UNIVERSITY PARK, Pa. -- “The relationship between human beings and the landscape is so intimate, and is so fraught with challenges, that it is easy for us to ruin the values that we really seek in the environment,” according to Distinguished Professor of Landscape Architecture Brian Orland. Whether in Marcellus gas fields in the U.S. or in the poorest nations of Africa, he says, “we’re trying to show communities that they can have both economic development and beautiful environments. What is needed is an added ingredient in the thought processes behind that development—some design forethought.”
Orland discusses his work in a video interview, one of a series of interviews produced by the Penn State College of Arts and Architecture with its Evan Pugh Professors and Distinguished Professors as part of the college's 50th anniversary celebration in 2013.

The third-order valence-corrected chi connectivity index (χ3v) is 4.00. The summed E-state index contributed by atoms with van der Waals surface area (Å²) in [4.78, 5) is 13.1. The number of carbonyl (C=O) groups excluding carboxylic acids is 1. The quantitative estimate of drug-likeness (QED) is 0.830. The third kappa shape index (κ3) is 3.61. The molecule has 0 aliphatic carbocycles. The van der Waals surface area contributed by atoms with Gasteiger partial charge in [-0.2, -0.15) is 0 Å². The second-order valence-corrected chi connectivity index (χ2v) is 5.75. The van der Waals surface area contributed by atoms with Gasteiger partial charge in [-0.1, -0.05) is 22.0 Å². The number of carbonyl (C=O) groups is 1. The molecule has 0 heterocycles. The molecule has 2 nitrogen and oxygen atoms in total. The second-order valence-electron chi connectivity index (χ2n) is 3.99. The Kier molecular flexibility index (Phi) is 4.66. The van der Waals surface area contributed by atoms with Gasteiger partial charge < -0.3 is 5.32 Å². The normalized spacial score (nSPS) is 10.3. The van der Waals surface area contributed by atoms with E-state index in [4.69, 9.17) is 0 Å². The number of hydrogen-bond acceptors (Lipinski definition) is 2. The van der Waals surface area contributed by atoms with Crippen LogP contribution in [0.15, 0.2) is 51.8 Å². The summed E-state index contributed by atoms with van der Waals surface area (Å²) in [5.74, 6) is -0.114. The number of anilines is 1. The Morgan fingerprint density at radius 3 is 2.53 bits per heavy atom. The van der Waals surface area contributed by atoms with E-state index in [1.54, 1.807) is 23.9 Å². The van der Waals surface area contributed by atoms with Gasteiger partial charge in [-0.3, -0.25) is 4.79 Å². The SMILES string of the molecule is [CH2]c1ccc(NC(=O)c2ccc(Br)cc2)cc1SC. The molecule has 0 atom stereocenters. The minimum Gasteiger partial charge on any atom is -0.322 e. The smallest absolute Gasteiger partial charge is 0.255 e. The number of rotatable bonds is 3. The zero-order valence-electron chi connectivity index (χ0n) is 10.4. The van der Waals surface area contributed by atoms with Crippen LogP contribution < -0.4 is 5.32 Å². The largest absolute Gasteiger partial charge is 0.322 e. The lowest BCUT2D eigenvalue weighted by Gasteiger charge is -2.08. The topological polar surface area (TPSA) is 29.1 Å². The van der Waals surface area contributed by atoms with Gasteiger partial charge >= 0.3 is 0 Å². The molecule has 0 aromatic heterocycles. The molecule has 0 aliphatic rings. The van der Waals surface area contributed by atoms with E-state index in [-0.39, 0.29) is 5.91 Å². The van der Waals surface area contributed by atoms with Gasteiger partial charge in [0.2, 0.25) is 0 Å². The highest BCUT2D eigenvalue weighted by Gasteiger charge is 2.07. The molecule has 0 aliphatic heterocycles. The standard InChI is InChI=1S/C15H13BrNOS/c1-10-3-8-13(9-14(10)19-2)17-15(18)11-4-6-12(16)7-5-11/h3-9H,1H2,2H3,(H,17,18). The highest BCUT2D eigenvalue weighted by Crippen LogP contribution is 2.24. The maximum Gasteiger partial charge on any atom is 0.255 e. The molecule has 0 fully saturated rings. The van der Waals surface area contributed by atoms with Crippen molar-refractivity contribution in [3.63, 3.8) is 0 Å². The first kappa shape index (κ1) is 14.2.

Orland came to Penn State in 2000 as head of the Department of Landscape Architecture. He later served as the first director of the Stuckeman School of Architecture and Landscape Architecture. A registered architect since 1977, he has worked in private practice in the United Kingdom, East Africa and Central America. Practicing in landscape architecture and planning since 1981, his work has included urban redevelopment in economically devastated East St. Louis, Ill., and tourism development planning in the rich cultural contexts of Northern India.